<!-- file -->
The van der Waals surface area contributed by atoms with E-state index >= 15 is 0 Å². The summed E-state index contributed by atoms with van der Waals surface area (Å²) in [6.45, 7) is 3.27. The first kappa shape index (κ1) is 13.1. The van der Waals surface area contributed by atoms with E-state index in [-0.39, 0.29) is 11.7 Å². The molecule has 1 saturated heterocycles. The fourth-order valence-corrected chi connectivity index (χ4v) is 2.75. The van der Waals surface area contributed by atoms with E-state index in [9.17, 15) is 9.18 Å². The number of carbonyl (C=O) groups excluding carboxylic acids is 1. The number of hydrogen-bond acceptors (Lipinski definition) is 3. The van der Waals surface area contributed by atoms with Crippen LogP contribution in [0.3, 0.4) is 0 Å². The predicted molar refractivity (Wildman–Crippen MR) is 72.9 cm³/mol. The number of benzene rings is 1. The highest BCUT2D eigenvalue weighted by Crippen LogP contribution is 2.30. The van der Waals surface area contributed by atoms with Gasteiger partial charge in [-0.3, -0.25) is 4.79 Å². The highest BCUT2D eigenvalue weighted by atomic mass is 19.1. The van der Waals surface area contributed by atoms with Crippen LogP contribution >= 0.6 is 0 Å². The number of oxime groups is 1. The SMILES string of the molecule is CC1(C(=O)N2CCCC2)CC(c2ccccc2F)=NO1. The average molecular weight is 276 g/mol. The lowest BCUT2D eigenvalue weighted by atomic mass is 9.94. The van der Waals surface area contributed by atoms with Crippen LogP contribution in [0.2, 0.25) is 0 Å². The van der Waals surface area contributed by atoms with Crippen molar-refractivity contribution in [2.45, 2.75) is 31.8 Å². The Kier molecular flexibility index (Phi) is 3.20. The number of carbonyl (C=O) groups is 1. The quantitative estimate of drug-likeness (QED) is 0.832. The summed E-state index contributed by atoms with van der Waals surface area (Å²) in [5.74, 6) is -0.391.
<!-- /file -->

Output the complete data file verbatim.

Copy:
The van der Waals surface area contributed by atoms with E-state index >= 15 is 0 Å². The summed E-state index contributed by atoms with van der Waals surface area (Å²) in [6.45, 7) is 3.27. The first kappa shape index (κ1) is 13.1. The van der Waals surface area contributed by atoms with E-state index in [-0.39, 0.29) is 11.7 Å². The molecule has 1 saturated heterocycles. The fourth-order valence-corrected chi connectivity index (χ4v) is 2.75. The van der Waals surface area contributed by atoms with E-state index in [9.17, 15) is 9.18 Å². The number of carbonyl (C=O) groups excluding carboxylic acids is 1. The number of hydrogen-bond acceptors (Lipinski definition) is 3. The van der Waals surface area contributed by atoms with Crippen LogP contribution in [0.3, 0.4) is 0 Å². The predicted molar refractivity (Wildman–Crippen MR) is 72.9 cm³/mol. The number of benzene rings is 1. The highest BCUT2D eigenvalue weighted by Crippen LogP contribution is 2.30. The van der Waals surface area contributed by atoms with Gasteiger partial charge in [-0.3, -0.25) is 4.79 Å². The highest BCUT2D eigenvalue weighted by atomic mass is 19.1. The van der Waals surface area contributed by atoms with Crippen LogP contribution >= 0.6 is 0 Å². The number of oxime groups is 1. The SMILES string of the molecule is CC1(C(=O)N2CCCC2)CC(c2ccccc2F)=NO1. The average molecular weight is 276 g/mol. The lowest BCUT2D eigenvalue weighted by atomic mass is 9.94. The van der Waals surface area contributed by atoms with Crippen LogP contribution in [0.2, 0.25) is 0 Å². The van der Waals surface area contributed by atoms with Crippen molar-refractivity contribution in [2.45, 2.75) is 31.8 Å². The Kier molecular flexibility index (Phi) is 3.20. The number of carbonyl (C=O) groups is 1. The quantitative estimate of drug-likeness (QED) is 0.832. The summed E-state index contributed by atoms with van der Waals surface area (Å²) in [5.74, 6) is -0.391.